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The range is significant — some provinces have no restrictions on gatherings, others are heavily limited. In some jurisdictions, those who are unvaccinated quite simply will not be able to gather with anyone beyond the people they live with.

However, restrictions could still be lifted, or strengthened, depending on that happens with the new Omicron variant and hospitalization rates across the country.

So, the question is, depending where you live, will Christmas 2021 be stolen? Here’s what we know right now.

ALBERTA

During the third wave, Alberta brought back a number of restrictions. Premier Jason Kenney has hinted that they could be eased for Christmas, if pressure on intensive-care units decline.

But, as it stands, the rules in place across the province could cramp Albertans’ Christmas style.

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The unvaccinated are not allowed to attend private gatherings with those beyond their own household.

The vaccinated, if they’re having gatherings at a private residence, are limited to two households — the hosting house plus one visiting home — to a maximum of 10 vaccinated people. There aren’t any restrictions that apply to kids under 12.

But, if winter holds off in Alberta, up to 20 people could gather outdoors for turkey and stuffing, vaccinated or not.

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Saturday

Manitoba Heath says mother and three-year0old given COVID-19 vaccine by mistake

The Canadian Press

A file photo shows a nurse preparing a syringe of the Pfizer-BioNtech Covid-19 vaccine.
A file photo shows a nurse preparing a syringe of the Pfizer-BioNtech Covid-19 vaccine. Photo by FRED TANNEAU /AFP via Getty Images

Manitoba Health says a mother and her three-year-old were each mistakenly given an adult dose of the Pfizer-BioNTech COVID-19 vaccine instead of a flu shot.

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The department says in a statement that the error happened Nov. 24 in Brandon, which is located in the Prairie Mountain Health region in western Manitoba.

Manitoba Health says the mother was told what happened after the fact and was given information about the risks, which it adds are low.

The department could not confirm if it was the first time someone was given a COVID-19 vaccine by mistake but did say medication errors do occur, although rarely.

The statement adds that the person who immunized the mother and daughter recognized and reported the error to a supervisor and no further action will be taken against that person.

Manitoba Health says staff from the health region have reached out to the family to discuss what happened as well as to provide an update on an investigation into the error.

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“Patient safety is a critical aspect of all health-care services in Manitoba. We are constantly reviewing our processes to ensure that our systems support our staff in preventing errors,” the department said in the statement Friday.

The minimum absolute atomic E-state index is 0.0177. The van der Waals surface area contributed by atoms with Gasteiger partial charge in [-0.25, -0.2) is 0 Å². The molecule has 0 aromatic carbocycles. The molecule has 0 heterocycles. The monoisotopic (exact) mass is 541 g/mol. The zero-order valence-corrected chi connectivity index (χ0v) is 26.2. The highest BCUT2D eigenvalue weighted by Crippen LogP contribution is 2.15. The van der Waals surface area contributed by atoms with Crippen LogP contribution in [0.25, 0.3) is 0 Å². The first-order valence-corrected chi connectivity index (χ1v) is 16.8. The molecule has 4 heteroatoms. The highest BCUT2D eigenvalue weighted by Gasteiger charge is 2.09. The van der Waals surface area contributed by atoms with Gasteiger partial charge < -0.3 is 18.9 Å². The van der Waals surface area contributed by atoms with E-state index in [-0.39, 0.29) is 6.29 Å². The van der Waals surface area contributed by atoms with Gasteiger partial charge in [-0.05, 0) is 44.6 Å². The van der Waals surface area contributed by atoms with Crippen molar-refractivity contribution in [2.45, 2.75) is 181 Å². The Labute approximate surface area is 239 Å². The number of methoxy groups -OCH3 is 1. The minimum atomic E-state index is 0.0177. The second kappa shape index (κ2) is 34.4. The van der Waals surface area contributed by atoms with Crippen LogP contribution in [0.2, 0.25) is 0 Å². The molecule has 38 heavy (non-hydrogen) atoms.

“In this case … our team reviewed the existing processes to make adjustments that would help avoid a similar error from occurring in the future.”

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Friday

Alberta reports 349 new cases of COVID-19, no new cases of Omicron variant Friday

Anna Junker

Friday

NACI strongly recommends boosters for those 50 and older

The Canadian Press

The new variant identified as B.1.1.529 has been declared a variant of concern by the World Health Organization and assigned the name Omicron.
The new variant identified as B.1.1.529 has been declared a variant of concern by the World Health Organization and assigned the name Omicron. Getty Images

The National Advisory Committee on Immunization now strongly recommends booster shots of COVID-19 vaccines for people over the age of 50.

The committee has also strengthened its recommendation for several other groups, and now strongly suggests boosters for people who received a full series of the Oxford-AstraZeneca or Janssen vaccine, those in or from First Nations, Inuit and Metis communities and front-line health workers.

NACI has also suggested a booster dose may be offered to people 18 to 49 years old at least six months after they receive their first two doses.

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The new recommendations come after an urgent request from the federal government on the role of COVID-19 vaccine boosters in fighting the new Omicron variant.

The new variant came to light late last week, and has sparked tougher border measures around the world.

The World Health Organization has warned the high number of mutations could signal that it is more transmissible than previous strains.

“We know that Canadians are asking increasingly about whether they should receive boosters, and that question is obviously of greater importance now with the new variant,” Health Minister Jean-Yves Duclos said in a press conference Tuesday.

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Friday

BioNTech CEO says it is possible to quickly adapt Pfizer vaccine for Omicron

Reuters

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A vial and syringe are seen in front of a displayed Pfizer and Biontech logo in this illustration taken Jan. 11, 2021. The vaccine presents a “significant oppotunity” to make profits after the pandemic is over, executive says.
A vial and syringe are seen in front of a displayed Pfizer and Biontech logo in this illustration taken Jan. 11, 2021. The vaccine presents a “significant oppotunity” to make profits after the pandemic is over, executive says. Photo by Dado Ruvic / Reuters